No, it is most assuredly not. The capacitor in the probe is there *only* because of the stray capacitance of the amplifier input. Notice that the capacitor is adjustable and the resistor not.

And far more simple to get right.
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| Not typically for AC power measurements, which is the context of this | thread. I do a fair amount of power measurements, with equipment that shows | all harmonics down to DC. I have never seen anything measurable in the DC | component.
I don't expect any DC. But there might be systematic noise _below_ 60 Hz, such as from motors. I'd want to see that. As a guess, I'd like to go down to 5Hz on the bandpass, and up to 20 kHz. I've also found sound cards that can do even higher (beyond 100 kHz) which I might try some day if it works in my OS.
|> No, it doesn't get much simpler than two resistors. | | I will grant you that they are equally simple in terms of component count.
It seems like it would be just as simple with capacitors. But if capacitance is more of a nuisance with resistors than resistance is with capacitors, then the latter sounds like the way to go. I had never thought about capacitors to do this, before, but it makes sense. It's not like I'm trying to measure current via a voltage drop. I'm trying to measure voltage via a voltage drop.
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| We appear to be debating semantics here. Virtually every 10X scope probe | uses a capacitive divider in parallel with the resistive one. He will need | more like a x100 divider, making it even more important, as the series | impedance will be higher. Since he doesn't need to measure DC, he can | eliminate the resistive divider. It doesn't get much simpler than two | capacitors, and the power dissipation is negligible. As I pointed out, | however, he may get satisfactory results for his purpose with a resistive | divider. I am just proposing a tried and tested alternate method that has | been in commercial use for years.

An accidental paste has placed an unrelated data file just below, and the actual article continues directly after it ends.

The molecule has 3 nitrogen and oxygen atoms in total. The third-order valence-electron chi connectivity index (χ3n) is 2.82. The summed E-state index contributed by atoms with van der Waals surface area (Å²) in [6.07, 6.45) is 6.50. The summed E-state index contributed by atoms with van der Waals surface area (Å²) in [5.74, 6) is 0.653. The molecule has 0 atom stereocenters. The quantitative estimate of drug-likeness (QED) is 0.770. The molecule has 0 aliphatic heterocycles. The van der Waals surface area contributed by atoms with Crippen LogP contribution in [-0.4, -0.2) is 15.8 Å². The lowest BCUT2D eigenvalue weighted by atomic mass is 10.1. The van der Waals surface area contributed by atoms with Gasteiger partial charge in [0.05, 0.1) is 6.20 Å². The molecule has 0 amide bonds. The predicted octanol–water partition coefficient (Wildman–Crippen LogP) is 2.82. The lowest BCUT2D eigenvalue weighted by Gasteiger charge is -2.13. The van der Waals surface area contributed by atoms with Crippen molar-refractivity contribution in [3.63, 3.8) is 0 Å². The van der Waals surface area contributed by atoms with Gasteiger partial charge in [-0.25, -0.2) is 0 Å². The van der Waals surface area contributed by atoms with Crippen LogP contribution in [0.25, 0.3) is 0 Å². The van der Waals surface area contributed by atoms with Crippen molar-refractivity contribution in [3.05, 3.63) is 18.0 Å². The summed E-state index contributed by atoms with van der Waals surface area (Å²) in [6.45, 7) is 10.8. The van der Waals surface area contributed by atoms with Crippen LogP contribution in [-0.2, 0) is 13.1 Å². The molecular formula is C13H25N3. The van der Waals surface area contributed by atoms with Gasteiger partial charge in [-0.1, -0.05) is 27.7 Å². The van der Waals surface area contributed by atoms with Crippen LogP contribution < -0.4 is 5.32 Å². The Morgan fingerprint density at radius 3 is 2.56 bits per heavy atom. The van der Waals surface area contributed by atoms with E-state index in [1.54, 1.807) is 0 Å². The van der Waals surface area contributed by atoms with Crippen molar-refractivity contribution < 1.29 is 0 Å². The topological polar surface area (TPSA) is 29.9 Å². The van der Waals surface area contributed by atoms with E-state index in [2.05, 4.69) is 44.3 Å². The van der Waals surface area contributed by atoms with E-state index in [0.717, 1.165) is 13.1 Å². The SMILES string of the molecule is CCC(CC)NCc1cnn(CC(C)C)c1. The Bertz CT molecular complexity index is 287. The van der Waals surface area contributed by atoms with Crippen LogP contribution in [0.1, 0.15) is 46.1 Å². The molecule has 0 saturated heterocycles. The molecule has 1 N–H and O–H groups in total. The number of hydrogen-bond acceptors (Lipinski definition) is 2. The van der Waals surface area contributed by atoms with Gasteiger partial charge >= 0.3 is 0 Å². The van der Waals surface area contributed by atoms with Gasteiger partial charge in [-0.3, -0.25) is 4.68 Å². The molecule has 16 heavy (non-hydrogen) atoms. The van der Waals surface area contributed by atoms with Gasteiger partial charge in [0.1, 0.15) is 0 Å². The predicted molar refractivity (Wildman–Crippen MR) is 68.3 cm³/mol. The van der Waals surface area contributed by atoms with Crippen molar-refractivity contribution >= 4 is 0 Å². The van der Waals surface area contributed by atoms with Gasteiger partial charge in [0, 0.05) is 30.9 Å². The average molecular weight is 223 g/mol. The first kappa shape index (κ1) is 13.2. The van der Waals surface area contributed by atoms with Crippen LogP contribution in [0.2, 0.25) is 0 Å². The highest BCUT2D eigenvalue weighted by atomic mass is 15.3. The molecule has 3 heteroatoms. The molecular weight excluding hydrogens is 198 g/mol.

It seems like a viable idea to me. What farad values do you guess might be a good starting choice? Obviously I'd need a high working voltage.
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wrote:

Am I missing something here? Are we considering a sound card with infinite input resistance? If not, it seems that a resistive divider would be necessary to obtain any reasonable low frequency response with any reasonable capacitance values, especially if the input resistance is relatively low. In all the discussion I have not seen any reason not to use a resistive divider, compensated for high frequency response by capacitors if necessary, despite the fact that capacitive dividers are possible. Resistive dividers are commonly used at any desired degree of accuracy and stability at moderate prices.
Don Young
Don Young
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| Paul Hovnanian P.E. wrote: |> That will work. Add some transient suppression on the input side, plus |> some peak limiting circuitry (diodes) on the card input and there |> shouldn't be a problem. | | Yes agreed, I am thinking that he could also measure the line after a | surge-suppressed power strip like an APC one
That might possible. Part of what I want to measure are the surges, at least to 800V peak. Maybe I would later decide to make a more reduced level device to also measure more extreme peaks, if I find peaks happening that clamp at the 800V level.
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snipped-for-privacy@ipal.net wrote:
I want the waveform AND I want to do it on

Lateral. Webcam looking at an Oscilloscope?